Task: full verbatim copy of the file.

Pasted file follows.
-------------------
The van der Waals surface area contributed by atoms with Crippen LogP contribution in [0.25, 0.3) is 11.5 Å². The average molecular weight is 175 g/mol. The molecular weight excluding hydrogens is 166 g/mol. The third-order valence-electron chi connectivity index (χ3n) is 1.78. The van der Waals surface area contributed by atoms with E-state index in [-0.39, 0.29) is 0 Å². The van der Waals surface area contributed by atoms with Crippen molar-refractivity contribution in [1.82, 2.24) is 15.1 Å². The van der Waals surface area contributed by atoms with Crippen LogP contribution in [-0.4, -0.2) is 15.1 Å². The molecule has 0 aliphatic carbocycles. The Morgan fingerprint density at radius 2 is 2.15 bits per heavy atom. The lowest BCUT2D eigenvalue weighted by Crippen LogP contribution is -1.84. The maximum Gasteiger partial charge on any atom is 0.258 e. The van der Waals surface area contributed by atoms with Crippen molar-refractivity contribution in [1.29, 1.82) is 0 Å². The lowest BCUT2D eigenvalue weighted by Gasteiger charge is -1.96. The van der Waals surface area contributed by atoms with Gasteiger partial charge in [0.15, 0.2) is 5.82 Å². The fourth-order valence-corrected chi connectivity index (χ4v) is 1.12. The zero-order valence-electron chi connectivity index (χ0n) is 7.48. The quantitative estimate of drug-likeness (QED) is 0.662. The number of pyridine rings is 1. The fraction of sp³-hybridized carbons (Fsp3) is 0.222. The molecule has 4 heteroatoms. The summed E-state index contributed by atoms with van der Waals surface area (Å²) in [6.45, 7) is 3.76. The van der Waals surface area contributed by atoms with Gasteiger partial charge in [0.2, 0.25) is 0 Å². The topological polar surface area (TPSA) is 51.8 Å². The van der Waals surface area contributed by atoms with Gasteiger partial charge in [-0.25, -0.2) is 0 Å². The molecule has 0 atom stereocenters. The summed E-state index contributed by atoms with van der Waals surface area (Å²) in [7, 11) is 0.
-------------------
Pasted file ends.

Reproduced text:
The van der Waals surface area contributed by atoms with Crippen LogP contribution in [0.25, 0.3) is 11.5 Å². The average molecular weight is 175 g/mol. The molecular weight excluding hydrogens is 166 g/mol. The third-order valence-electron chi connectivity index (χ3n) is 1.78. The van der Waals surface area contributed by atoms with E-state index in [-0.39, 0.29) is 0 Å². The van der Waals surface area contributed by atoms with Crippen molar-refractivity contribution in [1.82, 2.24) is 15.1 Å². The van der Waals surface area contributed by atoms with Crippen LogP contribution in [-0.4, -0.2) is 15.1 Å². The molecule has 0 aliphatic carbocycles. The Morgan fingerprint density at radius 2 is 2.15 bits per heavy atom. The lowest BCUT2D eigenvalue weighted by Crippen LogP contribution is -1.84. The maximum Gasteiger partial charge on any atom is 0.258 e. The van der Waals surface area contributed by atoms with Crippen molar-refractivity contribution in [1.29, 1.82) is 0 Å². The lowest BCUT2D eigenvalue weighted by Gasteiger charge is -1.96. The van der Waals surface area contributed by atoms with Gasteiger partial charge in [0.15, 0.2) is 5.82 Å². The fourth-order valence-corrected chi connectivity index (χ4v) is 1.12. The zero-order valence-electron chi connectivity index (χ0n) is 7.48. The quantitative estimate of drug-likeness (QED) is 0.662. The number of pyridine rings is 1. The fraction of sp³-hybridized carbons (Fsp3) is 0.222. The molecule has 4 heteroatoms. The summed E-state index contributed by atoms with van der Waals surface area (Å²) in [6.45, 7) is 3.76. The van der Waals surface area contributed by atoms with Gasteiger partial charge in [0.2, 0.25) is 0 Å². The topological polar surface area (TPSA) is 51.8 Å². The van der Waals surface area contributed by atoms with Gasteiger partial charge in [-0.25, -0.2) is 0 Å². The molecule has 0 atom stereocenters. The summed E-state index contributed by atoms with van der Waals surface area (Å²) in [7, 11) is 0.